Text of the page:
Thoughts At Large

Passionate thoughts on random topics

Category: New York Times

Death and Taxes (or Here’s to the Egg Heads)

Franklin blood

“Our new Constitution is now established, and has an appearance that promises permanency; but in this world nothing can be said to be certain, except death and taxes.” —Benjamin Franklin to Jean-Baptiste Leroy, 1789.

Right now, on Verizon Wireless, you can get any of eight smartphones for FREE! Now, I’m no Steve Jobs, but a guy selling sand at the Great Pyramid of Khufu charges something, so how is it that a wireless phone company can afford to give away the phone? Of course, the answer is that it is the 2 year contract comprising of a line cost and data package that earns the company their money. As far as they guy selling sand in the desert, I can only suppose it is marketing, charm or preying on tourists that earns him his money.

This business model, the loss leader, is not unique to cell phones. Inkjet printers can be had for less than $50, but the ink they use can cost you well over $100. Under this business model, and without government oversight, one can imagine car manufacturers purchasing oil companies, giving away gas guzzling cars for free and making a fortune on fuel. In this scenario, the Hummer would have lived forever. In short, it is the consumables that garner the profit.

Can this model be used to impact gun violence in America? Absolutely, however, it is the government and not the manufacturers that must act in this scenario. To gun manufacturers, fear drives business. Just as you would never have a meeting with a home security firm representative who would tell you that your neighborhood and your home are impervious to crime, gun manufacturers breed paranoia.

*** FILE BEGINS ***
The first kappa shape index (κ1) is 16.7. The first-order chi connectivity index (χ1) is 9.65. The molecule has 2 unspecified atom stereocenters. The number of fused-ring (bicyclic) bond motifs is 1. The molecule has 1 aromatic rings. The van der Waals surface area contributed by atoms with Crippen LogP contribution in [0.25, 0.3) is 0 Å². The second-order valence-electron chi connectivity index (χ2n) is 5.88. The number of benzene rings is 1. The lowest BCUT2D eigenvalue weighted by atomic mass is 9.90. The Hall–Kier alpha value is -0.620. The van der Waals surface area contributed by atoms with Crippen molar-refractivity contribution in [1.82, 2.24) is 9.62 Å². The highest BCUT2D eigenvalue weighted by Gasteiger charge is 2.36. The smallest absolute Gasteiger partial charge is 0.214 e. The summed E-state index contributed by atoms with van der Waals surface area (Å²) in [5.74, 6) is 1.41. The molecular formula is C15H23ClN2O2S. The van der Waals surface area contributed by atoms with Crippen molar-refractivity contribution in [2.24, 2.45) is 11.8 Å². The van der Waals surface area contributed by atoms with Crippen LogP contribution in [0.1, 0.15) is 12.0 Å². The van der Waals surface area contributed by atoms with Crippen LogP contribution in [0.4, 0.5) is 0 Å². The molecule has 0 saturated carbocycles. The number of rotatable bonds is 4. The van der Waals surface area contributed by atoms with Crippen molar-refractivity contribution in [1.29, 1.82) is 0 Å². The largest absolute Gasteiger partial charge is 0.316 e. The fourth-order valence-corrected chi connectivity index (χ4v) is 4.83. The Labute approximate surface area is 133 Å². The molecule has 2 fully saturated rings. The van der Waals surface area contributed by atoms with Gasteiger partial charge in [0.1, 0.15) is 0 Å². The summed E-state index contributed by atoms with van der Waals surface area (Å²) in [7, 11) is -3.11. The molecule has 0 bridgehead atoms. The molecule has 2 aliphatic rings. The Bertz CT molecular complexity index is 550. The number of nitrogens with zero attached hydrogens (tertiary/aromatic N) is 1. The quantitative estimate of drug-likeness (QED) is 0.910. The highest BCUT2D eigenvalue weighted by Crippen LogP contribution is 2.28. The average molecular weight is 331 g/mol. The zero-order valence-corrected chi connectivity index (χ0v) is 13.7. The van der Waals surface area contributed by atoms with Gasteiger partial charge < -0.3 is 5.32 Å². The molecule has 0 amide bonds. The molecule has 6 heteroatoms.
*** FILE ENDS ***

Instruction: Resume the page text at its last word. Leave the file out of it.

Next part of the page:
If the goal is to curb gun violence, perhaps the method is to control the consumables, in this case ammunition. Rather than target large capacity magazines or clips, make the price of filling it cost prohibitive. We are all familiar with the bumper sticker mentality of the gun rights groups who love to chant, “Guns don’t kill people, people kill people.” Well, in fact, guns don’t kill people, bullets do. And taken a step further, empty guns can’t kill anyone (short of beating them with it like a club). Right now there are no limitations on ammunition purchases over the internet. In the aftermath of countless mass shootings or arrests prior to any carnage, we always hear that the individual had “X number of guns and thousands of rounds of ammunition.” Thousands!

In 1993, New York Senator Daniel Patrick Moynihan noted that the country had a 200 year supply of guns but only a 4 year supply of ammunition. In the 20 years since then, the easily skirted assault weapons ban lapsed, the right wing has made “patriot” a de facto religion and over 300,000 people have been killed with a gun (CDC statistics: 156,077 killed from 1999-2010, so a conservative estimate of over 300,000). And this does not include the over 400,000 that killed themselves over the same 20 year period (CDC statistics: 208,406 firearm suicides from 1999-2010, so, again, a conservative estimate of over 400,000).

Senator Moynihan’s proposal, as reported in the New York Times, raised under the auspices of public health, was to raise the tax on ammunition from 11% to 50% on the wholesale price of handgun ammunition. In some cases, it would have raised the tax to 10,000%. Of course, some saw it as a revenue raising proposal rather than a public health issue. In typical NRA fashion, Wayne LaPierre criticized it by saying, “I seriously doubt anyone in America believes crime is going to go down because taxes are going to go up. It shows how egg headed this whole debate has become.”